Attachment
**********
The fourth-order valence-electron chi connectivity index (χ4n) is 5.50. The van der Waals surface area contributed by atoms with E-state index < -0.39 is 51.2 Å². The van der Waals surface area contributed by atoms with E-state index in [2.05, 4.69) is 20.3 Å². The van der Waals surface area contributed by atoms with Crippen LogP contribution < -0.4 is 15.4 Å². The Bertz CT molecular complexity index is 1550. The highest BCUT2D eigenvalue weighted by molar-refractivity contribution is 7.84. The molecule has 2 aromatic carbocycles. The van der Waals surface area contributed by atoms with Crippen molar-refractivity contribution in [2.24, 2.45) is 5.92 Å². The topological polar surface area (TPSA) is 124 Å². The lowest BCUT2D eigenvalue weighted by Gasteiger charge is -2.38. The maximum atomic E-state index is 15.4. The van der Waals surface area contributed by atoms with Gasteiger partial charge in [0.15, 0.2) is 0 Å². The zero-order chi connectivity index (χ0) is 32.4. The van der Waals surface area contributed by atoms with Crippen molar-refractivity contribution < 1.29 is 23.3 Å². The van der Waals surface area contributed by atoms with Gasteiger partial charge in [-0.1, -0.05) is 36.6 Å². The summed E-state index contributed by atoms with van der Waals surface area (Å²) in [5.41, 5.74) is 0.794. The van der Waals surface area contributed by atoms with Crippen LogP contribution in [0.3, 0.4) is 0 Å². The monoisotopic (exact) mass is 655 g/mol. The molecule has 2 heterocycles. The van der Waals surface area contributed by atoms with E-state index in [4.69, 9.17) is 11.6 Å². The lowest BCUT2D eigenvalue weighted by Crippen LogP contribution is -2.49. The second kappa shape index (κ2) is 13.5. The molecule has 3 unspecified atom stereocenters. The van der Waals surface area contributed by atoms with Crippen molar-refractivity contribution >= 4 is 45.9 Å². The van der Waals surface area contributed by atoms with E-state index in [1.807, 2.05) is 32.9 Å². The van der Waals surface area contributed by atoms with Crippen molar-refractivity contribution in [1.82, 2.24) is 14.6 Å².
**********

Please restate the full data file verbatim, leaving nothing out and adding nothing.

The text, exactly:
The fourth-order valence-electron chi connectivity index (χ4n) is 5.50. The van der Waals surface area contributed by atoms with E-state index < -0.39 is 51.2 Å². The van der Waals surface area contributed by atoms with E-state index in [2.05, 4.69) is 20.3 Å². The van der Waals surface area contributed by atoms with Crippen LogP contribution < -0.4 is 15.4 Å². The Bertz CT molecular complexity index is 1550. The highest BCUT2D eigenvalue weighted by molar-refractivity contribution is 7.84. The molecule has 2 aromatic carbocycles. The van der Waals surface area contributed by atoms with Crippen molar-refractivity contribution in [2.24, 2.45) is 5.92 Å². The topological polar surface area (TPSA) is 124 Å². The lowest BCUT2D eigenvalue weighted by Gasteiger charge is -2.38. The maximum atomic E-state index is 15.4. The van der Waals surface area contributed by atoms with Gasteiger partial charge in [0.15, 0.2) is 0 Å². The zero-order chi connectivity index (χ0) is 32.4. The van der Waals surface area contributed by atoms with Crippen molar-refractivity contribution < 1.29 is 23.3 Å². The van der Waals surface area contributed by atoms with Gasteiger partial charge in [-0.1, -0.05) is 36.6 Å². The summed E-state index contributed by atoms with van der Waals surface area (Å²) in [5.41, 5.74) is 0.794. The van der Waals surface area contributed by atoms with Crippen LogP contribution in [0.3, 0.4) is 0 Å². The monoisotopic (exact) mass is 655 g/mol. The molecule has 2 heterocycles. The van der Waals surface area contributed by atoms with E-state index in [4.69, 9.17) is 11.6 Å². The lowest BCUT2D eigenvalue weighted by Crippen LogP contribution is -2.49. The second kappa shape index (κ2) is 13.5. The molecule has 3 unspecified atom stereocenters. The van der Waals surface area contributed by atoms with Crippen molar-refractivity contribution >= 4 is 45.9 Å². The van der Waals surface area contributed by atoms with E-state index in [1.807, 2.05) is 32.9 Å². The van der Waals surface area contributed by atoms with Crippen molar-refractivity contribution in [1.82, 2.24) is 14.6 Å².